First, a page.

While I’ve made a conscious effort to ensure all items in my wardrobe are familiar and add some sort of value to my life, there are a few that hold a special place. I’d say my R.M.Williams boots are my current favourite, as they are built so damn well. Putting them on each time is a beautiful reminder of what quality feels like - they truly are the highest quality wearable product I’ve ever bought. (Note, this is an unsponsored plug!). I love knowing that their makers are just over in Adelaide and that they’re continuing such a beautiful craft. I’m a sucker for process and supporting local.
I also love my new Akubra hat for obvious reasons (I have peaches and cream skin that burns at even the slightest sighting of sun), and it plays out my chic country life fantasy. I can’t wait to visit my partner’s dad - who is a farmer - so I can tip my brim on arrival. Ha.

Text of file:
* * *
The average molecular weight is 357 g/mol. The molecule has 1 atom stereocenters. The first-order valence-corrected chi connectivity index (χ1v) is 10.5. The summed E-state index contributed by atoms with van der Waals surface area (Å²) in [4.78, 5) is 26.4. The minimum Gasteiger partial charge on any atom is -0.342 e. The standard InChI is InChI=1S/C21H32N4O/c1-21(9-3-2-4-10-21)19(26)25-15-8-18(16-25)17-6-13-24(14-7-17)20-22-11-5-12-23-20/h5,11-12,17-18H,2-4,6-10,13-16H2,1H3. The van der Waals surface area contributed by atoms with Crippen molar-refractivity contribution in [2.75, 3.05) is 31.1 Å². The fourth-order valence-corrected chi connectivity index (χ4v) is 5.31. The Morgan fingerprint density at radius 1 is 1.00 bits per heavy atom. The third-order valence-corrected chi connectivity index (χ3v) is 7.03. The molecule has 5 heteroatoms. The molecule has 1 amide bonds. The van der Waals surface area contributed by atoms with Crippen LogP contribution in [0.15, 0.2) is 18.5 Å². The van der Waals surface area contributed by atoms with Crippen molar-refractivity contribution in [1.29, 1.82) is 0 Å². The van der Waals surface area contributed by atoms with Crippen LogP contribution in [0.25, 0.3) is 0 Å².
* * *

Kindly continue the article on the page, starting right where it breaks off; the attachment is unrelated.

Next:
What got you into fashion, and what do you love most about the industry
It sounds terribly cliche, but my engagement in this industry started via a blog. Like most blogs, it began as a personal scrapbook of sorts for my own enjoyment, but then became a place for me to share my thoughts on the fashion industry. Back then I knew very little about the systemic issues, but wanted to explore my frustrations and concerns. Why were fashion journalists mostly focused on describing how a garment looked when the accompanying photograph did that visually? The role of fashion media was something that really interested me - I was interested in understanding its responsibility to question and influence how the industry was evolving.
In its own little way, this blog helped me gain a clearer understanding of not just the industry but also my own career path. It led to a job opportunity as a curator at a local gallery where I produced an exhibition called The Ethics of Style - showcasing both fashion illustration and garments. At the time I was also studying International Studies and, as part of my final year research project, I decided to look into the issues inherent to the Australian garment industry. Ethical Clothing Australia was an integral part of this research and they offered me an internship after I graduated. The rest is pretty much history.
What is the one thing you hope to see eliminated from the fashion industry, or a massive issue that requires attention?